bunzip2 file.bz2
Note: You can also decompress a package first by using the command gunzip (for .gz) or bunzip2 (for .bz2), leaving the .tar file. You would then use tar to extract it.
  • To create a .gz archive:
tar cvfz packagename.tar.gz folder
  • To create a .bz2 archive:
tar cvfj packagename.tar.bz2 folder

Installing a package from source

  • Make sure you have all the necessary development tools (i.e. libraries, compilers, headers):
sudo apt-get install build-essential linux-headers-$(uname -r)
Note: "uname -r" lists the current kernel you are using
  • Extract the archive that contains the source files:
tar xvf sourcefilesarchive.tar.gz
  • Build the package using the package's script (in this case the configure script), compile the package (make), and install the compiled package into your system (make install):
cd /path/to/extracted/sourcefiles
./configure
sudo make
sudo make install
Note: typing ./ before a filename in the current folder allows the Linux shell to try and execute the file as an application even if it is not in the path (the set of folders which it searches when you type a command name). If you get a "permission denied" error, the file is not marked as being executable. To fix this:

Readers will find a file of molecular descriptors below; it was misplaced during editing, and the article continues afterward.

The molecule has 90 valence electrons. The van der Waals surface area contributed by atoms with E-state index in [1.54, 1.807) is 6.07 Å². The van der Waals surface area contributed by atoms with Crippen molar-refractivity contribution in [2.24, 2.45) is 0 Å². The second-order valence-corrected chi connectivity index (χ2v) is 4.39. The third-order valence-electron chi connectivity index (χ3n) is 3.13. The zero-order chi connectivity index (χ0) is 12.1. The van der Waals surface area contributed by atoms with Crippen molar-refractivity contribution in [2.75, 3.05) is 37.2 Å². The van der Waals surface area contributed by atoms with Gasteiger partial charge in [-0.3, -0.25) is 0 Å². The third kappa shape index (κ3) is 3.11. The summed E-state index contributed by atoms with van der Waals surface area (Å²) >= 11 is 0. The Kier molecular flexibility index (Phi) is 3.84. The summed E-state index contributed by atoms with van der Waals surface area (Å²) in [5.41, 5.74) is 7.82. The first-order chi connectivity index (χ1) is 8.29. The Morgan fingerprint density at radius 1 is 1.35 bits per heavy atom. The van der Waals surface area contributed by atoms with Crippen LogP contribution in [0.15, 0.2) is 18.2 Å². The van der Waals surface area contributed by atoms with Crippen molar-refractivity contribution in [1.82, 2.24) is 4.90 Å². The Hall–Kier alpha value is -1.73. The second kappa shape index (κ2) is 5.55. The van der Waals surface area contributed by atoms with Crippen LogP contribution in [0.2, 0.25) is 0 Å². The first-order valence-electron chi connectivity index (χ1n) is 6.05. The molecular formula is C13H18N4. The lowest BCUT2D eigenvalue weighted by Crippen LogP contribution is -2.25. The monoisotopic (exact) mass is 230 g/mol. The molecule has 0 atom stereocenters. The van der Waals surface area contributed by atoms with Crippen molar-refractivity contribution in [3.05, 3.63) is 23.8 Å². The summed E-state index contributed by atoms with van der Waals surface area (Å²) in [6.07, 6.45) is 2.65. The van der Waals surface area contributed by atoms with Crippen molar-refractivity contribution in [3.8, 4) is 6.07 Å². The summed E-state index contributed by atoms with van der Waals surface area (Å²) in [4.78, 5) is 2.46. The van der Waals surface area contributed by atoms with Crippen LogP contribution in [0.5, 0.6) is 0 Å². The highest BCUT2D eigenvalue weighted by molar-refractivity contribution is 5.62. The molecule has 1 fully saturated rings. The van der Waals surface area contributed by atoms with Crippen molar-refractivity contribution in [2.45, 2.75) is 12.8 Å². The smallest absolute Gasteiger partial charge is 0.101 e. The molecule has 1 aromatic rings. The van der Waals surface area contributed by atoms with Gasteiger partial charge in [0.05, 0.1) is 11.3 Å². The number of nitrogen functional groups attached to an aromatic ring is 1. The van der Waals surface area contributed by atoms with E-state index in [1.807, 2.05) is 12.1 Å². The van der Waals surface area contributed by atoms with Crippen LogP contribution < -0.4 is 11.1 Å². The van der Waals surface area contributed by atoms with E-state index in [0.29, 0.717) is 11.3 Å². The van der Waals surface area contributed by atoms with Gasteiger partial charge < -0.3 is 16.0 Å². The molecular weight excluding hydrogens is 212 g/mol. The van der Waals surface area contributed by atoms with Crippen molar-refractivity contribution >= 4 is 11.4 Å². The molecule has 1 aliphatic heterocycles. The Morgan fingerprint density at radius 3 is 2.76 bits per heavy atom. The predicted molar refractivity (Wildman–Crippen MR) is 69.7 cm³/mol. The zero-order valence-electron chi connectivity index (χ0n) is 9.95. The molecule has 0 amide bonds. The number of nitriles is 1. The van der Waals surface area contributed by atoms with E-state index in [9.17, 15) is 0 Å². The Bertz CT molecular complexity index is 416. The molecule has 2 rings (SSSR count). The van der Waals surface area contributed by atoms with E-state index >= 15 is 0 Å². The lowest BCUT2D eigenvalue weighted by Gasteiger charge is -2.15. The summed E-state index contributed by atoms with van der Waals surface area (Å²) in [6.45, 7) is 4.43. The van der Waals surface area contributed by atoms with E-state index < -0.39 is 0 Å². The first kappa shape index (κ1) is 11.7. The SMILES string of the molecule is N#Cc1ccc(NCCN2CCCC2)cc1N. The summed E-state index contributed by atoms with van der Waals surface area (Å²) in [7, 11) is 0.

sudo chmod +x filename
Example: In the above instructions, configure is the shell script to build the package from source. To be sure the configure script is executable:
sudo chmod +x configure
Create a .deb package from source files

If your build from source is successful, you can make a Debian (Ubuntu) package (.deb) for future use:

  • Install package tools:
sudo apt-get install checkinstall
  • Rebuild package using "checkinstall":
cd /path/to/extracted/package
./configure
sudo make
sudo checkinstall
  • Keep the resulting ".deb" file for future use. It can later be installed using:
sudo dpkg -i packagename.deb

Note: These are basic instructions that may not always work. Some packages require additional dependencies and optional parameters to be specified in order to build them successfully. Also see these Ubuntu wiki instructions. More info about .deb package structure can be found here.

Aptitude

Aptitude is a terminal-based package manager that can be used instead of apt-get. Aptitude marks packages that are automatically installed and removes them when no packages depend on them. This makes it easy to remove applications completely. To use Aptitude, replace apt-get with aptitude in the command line. Example:

sudo aptitude install packagename